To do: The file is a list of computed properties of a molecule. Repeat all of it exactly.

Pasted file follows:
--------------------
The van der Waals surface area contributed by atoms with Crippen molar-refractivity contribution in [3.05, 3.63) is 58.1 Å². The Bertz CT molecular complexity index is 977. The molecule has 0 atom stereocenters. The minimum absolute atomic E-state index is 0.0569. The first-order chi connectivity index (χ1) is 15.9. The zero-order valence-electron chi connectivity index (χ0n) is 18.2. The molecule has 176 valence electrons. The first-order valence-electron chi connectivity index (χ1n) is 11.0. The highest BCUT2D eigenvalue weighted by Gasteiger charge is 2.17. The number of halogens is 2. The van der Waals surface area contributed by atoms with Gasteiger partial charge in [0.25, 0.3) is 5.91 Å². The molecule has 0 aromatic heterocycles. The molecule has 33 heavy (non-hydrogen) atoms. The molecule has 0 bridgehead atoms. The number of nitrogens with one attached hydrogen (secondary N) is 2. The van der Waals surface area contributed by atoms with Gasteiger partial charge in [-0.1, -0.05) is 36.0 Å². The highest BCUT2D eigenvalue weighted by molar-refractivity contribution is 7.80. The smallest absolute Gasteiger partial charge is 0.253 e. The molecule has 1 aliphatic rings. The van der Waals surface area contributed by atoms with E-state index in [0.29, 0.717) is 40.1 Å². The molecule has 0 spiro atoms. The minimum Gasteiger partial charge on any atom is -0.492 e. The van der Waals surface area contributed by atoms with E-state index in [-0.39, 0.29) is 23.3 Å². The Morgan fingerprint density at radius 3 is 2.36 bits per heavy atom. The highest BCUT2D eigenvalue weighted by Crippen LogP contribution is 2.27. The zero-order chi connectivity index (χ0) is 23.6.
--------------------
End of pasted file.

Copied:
The van der Waals surface area contributed by atoms with Crippen molar-refractivity contribution in [3.05, 3.63) is 58.1 Å². The Bertz CT molecular complexity index is 977. The molecule has 0 atom stereocenters. The minimum absolute atomic E-state index is 0.0569. The first-order chi connectivity index (χ1) is 15.9. The zero-order valence-electron chi connectivity index (χ0n) is 18.2. The molecule has 176 valence electrons. The first-order valence-electron chi connectivity index (χ1n) is 11.0. The highest BCUT2D eigenvalue weighted by Gasteiger charge is 2.17. The number of halogens is 2. The van der Waals surface area contributed by atoms with Gasteiger partial charge in [0.25, 0.3) is 5.91 Å². The molecule has 0 aromatic heterocycles. The molecule has 33 heavy (non-hydrogen) atoms. The molecule has 0 bridgehead atoms. The number of nitrogens with one attached hydrogen (secondary N) is 2. The van der Waals surface area contributed by atoms with Gasteiger partial charge in [-0.1, -0.05) is 36.0 Å². The highest BCUT2D eigenvalue weighted by molar-refractivity contribution is 7.80. The smallest absolute Gasteiger partial charge is 0.253 e. The molecule has 1 aliphatic rings. The van der Waals surface area contributed by atoms with E-state index in [0.29, 0.717) is 40.1 Å². The molecule has 0 spiro atoms. The minimum Gasteiger partial charge on any atom is -0.492 e. The van der Waals surface area contributed by atoms with E-state index in [-0.39, 0.29) is 23.3 Å². The Morgan fingerprint density at radius 3 is 2.36 bits per heavy atom. The highest BCUT2D eigenvalue weighted by Crippen LogP contribution is 2.27. The zero-order chi connectivity index (χ0) is 23.6.